- Nigerian media facing tough times, says Olorunyomi
Gboyega Akinsanmi and Solomon Elusoji
THISDAY Newspapers wednesday won two different categories of the 2017 Diamond Awards for Media Excellence (DAME), thereby reaffirming its long-time tradition of robust journalism in the country.
Under the Best Designed Newspaper of the Year category, THISDAY was ranked foremost while its traditional rivals, The Guardian and The Punch Newspapers, came behind. The President of Nigerian Guild of Editors (NGE), Mrs. Funke Egbemode presented the award.
THISDAY equally clinched UNICEF Prize for Most Child Friendly Medium for objectively championing the course of children in education, health, security and nutrition among others. The award was presented by Mr. Niyi Opeodu.
The DAME organisers under the leadership of Mr. Lanre Idowu adjudged THISDAY best in the second award for “its consistent focus on the Nigerian child across sectors such as health, education, security and nutrition,” a citation from DAME read, while acknowledging the rationale for the latter award.
The Editor-in-Chief of Premium Times, Mr. Dapo Olorunyomi, was also presented with the Lifetime Achievement Award.
In his remarks, the veteran journalist said: “There is a crisis in the country’s journalism,” calling for critical reforms.
He succinctly reflected on how the intervention of the media had secured Nigeria freedom from the military in between 1970s and 1990s, thereby heralding democratic order.
Unlike in the last three decades, Olorunyomi said the Nigeria media industry “is undergoing systemic crisis. We are going through the most critical time. However, it is not peculiar to Nigeria. While the media in the developed countries are responding to their challenges, we are not doing the same in Nigeria.
“We have more than 45,000 media Professionals in Nigeria. There is no incentive for them to remain in the industry. However, there is no problem that cannot be solved. The leaders in the industry must work together to bring about critical reforms.”
In his address, the DAME chief executive buttressed Olorunyomi’s position, noting that he never knew the award ceremony could be held this year due to what he attributed to tough time, which he said the country had been going through.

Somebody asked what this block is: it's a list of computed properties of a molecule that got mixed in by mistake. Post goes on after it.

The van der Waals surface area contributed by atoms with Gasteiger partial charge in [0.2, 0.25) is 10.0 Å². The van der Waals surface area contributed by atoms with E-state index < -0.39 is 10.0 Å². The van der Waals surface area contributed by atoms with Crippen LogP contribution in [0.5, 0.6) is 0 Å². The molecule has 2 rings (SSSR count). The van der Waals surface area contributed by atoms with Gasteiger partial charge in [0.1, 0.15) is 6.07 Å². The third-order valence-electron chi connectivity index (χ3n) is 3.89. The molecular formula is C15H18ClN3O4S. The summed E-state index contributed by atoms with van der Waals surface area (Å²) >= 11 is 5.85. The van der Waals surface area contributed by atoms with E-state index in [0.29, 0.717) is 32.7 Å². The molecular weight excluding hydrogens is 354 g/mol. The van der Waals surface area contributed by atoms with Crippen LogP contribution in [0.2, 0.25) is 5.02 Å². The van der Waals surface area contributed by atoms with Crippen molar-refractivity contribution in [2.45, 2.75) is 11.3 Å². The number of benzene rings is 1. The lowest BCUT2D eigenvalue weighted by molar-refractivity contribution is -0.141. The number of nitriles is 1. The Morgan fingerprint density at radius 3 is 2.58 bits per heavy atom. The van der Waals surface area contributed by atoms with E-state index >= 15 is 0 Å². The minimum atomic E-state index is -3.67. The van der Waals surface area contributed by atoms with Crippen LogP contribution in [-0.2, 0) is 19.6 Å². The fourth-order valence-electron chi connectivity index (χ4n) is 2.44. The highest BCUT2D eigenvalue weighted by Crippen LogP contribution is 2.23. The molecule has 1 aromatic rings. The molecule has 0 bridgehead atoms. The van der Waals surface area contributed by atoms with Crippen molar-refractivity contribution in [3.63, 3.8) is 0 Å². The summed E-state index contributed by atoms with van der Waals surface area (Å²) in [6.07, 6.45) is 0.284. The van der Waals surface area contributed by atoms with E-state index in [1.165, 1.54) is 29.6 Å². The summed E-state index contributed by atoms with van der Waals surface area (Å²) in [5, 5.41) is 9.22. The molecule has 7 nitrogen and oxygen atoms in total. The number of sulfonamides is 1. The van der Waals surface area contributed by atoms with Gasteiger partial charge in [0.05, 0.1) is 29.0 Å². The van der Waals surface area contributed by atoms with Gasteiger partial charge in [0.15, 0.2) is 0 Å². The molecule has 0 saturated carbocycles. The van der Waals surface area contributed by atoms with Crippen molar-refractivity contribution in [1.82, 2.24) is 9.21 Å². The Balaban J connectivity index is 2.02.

However, according to him, what is most important is to keep the culture of excellence alive in Nigeria’s media industry. This is an ideal that should be kept alive irrespective of what the country is going through.
He spoke about the process of selecting the winners of the awards, noting that the process “is fair, and transparent. We are all here because this is our collective interest.”
Other newspapers that won awards at the ceremonywere The Punch Newspaper, The Nation, The Guardian and New Telegraph.
No radio and television, broadcast station received an award due to what Idowu ascribed to dissatisfactory entries.
The Punch received ‘the Best Newspaper of the Year’, while Martins Oloja of the Guardian Newspaper won the Alade Odunewu Prize for Informed Journalism with his diatribe, ‘Why we need better universities, not more’. Likewise, the Editor of the Year Award went to Mr. Martin Ayankola of The Punch Newspaper.
Overall, the DAME chief executive said the entries showed a lot of enthusiasm, patriotism and concern for the nation’s well being, but a lot of re-training still needs to be done to maximise the impact of journalism in the country.
Other category winners were Gbenro Adeoye of The Punch Newspaper who won the News Agency of Nigeria Prize for Agriculture Reporting with his story ‘Working like elephants, eating like ants: Sad tales of Nigeria’s poor female oil processors’.
Likewise, Mr. Taiwo Alimi of The Punch Newspaper won the S.O Idowu Prize for Sports Reporting with his story ‘The Making of Olympic Champions.’
Mr. Olatunji Ololade of The Nation Newspaper scooped home the UNICEF Prize for Child Friendly Reporting with his story ‘This Child has no blame’.
Mr. Suleiman Husaini of the New Telegraph newspaper won the Hakeem Shitta Memorial Prize for News Photography with his work ‘Collapsed Building’.
Ms. Nike Popoola of The Punch Newspaper clinched the Sovereign Trust Insurance Prize for Insurance Reporting.
Mr. Olatunji Ololade of The Nation Newspaper won the Justice Morenikeji Onalaja Memorial Prize for Judicial Reporting for his story ‘Life on Death Row: Tragic lives of Nigerian prisoners.’
The Punch Newspaper clinched the Tunji Oseni Memorial Prize for Editorial Writing with ‘Nigeria’s economy and the future of oil’.
Toluwani Eniola and Umar Mohammed of The Punch Newspaper won the Sam Amuka Prize for Investigative Reporting with ‘Gikin-de-gikin: Nassarawa’s condomless sex fuels HIV epidemic.’